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【Learn Chinese】Traditional Food in China: Biang Biang Mia
Biang Biang Mian also holds hall of fame status in China because the symbol for Biang is so complex, that most restaurants omit the Chinese character and replace it with the pinyin in their menus.
Let’s introduce you to the symbol before we introduce you to the food itself, and a little bit of useful information.
Actually, before we do it’s worth noting that Biang Biang Mian has an alternate name which is a little easier on the eye but maybe doesn’t roll off the tongue as easy as the above – yóu pō chě miàn 油泼扯面. Either or, they both relate to the same, wonderful dish.
The symbol for Biang is so complex that it cannot be typed on a computer. It’d just be a mash up characters that is virtually incomprehensible. The traditional character boasts a ridiculous 58 strokes, and the simplified one a mere 43.
Typically, the name of the dish includes two of the same character so to simply write the name of the dish you have to manage over 100 strokes! You can see why restaurants list the dish as BIANG BIANG 面!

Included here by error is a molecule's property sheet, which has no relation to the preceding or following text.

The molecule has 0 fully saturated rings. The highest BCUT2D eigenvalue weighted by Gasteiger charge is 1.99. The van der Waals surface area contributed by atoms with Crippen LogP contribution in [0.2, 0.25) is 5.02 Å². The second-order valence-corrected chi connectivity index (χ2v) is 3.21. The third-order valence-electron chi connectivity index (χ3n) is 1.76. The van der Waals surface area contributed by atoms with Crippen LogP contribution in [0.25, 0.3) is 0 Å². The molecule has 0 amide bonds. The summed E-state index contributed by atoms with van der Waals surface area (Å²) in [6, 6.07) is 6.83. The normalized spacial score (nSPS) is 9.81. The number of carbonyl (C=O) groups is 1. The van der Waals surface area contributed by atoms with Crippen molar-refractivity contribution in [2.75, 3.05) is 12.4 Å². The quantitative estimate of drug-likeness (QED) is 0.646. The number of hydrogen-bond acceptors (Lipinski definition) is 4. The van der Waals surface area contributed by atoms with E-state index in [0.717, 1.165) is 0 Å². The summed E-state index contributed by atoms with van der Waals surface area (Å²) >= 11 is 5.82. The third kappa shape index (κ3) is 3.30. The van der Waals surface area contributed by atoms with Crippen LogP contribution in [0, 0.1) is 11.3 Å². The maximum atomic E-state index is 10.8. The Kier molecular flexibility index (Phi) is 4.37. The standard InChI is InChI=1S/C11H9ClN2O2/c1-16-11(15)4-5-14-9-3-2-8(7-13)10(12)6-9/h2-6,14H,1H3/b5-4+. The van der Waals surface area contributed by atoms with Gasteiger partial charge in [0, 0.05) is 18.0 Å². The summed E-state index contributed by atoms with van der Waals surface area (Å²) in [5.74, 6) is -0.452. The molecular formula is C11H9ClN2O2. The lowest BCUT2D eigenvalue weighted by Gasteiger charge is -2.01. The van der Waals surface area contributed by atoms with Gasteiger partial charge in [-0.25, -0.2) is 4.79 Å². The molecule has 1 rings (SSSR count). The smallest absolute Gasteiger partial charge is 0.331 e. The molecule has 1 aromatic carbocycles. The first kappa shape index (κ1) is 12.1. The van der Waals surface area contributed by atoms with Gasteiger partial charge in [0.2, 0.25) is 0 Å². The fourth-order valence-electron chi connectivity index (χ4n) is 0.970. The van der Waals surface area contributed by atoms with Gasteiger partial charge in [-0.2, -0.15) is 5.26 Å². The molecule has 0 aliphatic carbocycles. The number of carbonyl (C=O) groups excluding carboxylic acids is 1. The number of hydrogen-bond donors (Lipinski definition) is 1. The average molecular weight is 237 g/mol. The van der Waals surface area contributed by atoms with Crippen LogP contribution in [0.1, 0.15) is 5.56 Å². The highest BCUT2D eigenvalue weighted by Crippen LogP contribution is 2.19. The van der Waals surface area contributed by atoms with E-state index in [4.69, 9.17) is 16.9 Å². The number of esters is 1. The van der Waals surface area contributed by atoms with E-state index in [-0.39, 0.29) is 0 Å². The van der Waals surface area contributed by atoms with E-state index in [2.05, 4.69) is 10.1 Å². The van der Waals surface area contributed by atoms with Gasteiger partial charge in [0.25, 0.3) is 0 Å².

What about Biang Biang Mian itself?
It comes from the Xi’an region of China and is usually served in a big bowl covered with lots of little treats that you are supposed to mix into the noodles. These treats include egg, meat, tomato, small diced potato and much more.
The noodles are the layer below and they sit in a little pool of oily sauce. Mix it all together and you get a wonderful mixture of flavours that send your taste buds wild.
You also have the option to spice it up, if you so wish.
It’s very rare you meet a person who doesn’t like this dish and it’s an absolute must try if coming to China – even better, if you are going to be visiting Xi’an.
It’s also worth noting the noodles, they are almost “belt-like”. Thick and long, they tend to catch attention when foreigners first get stuck into this dish.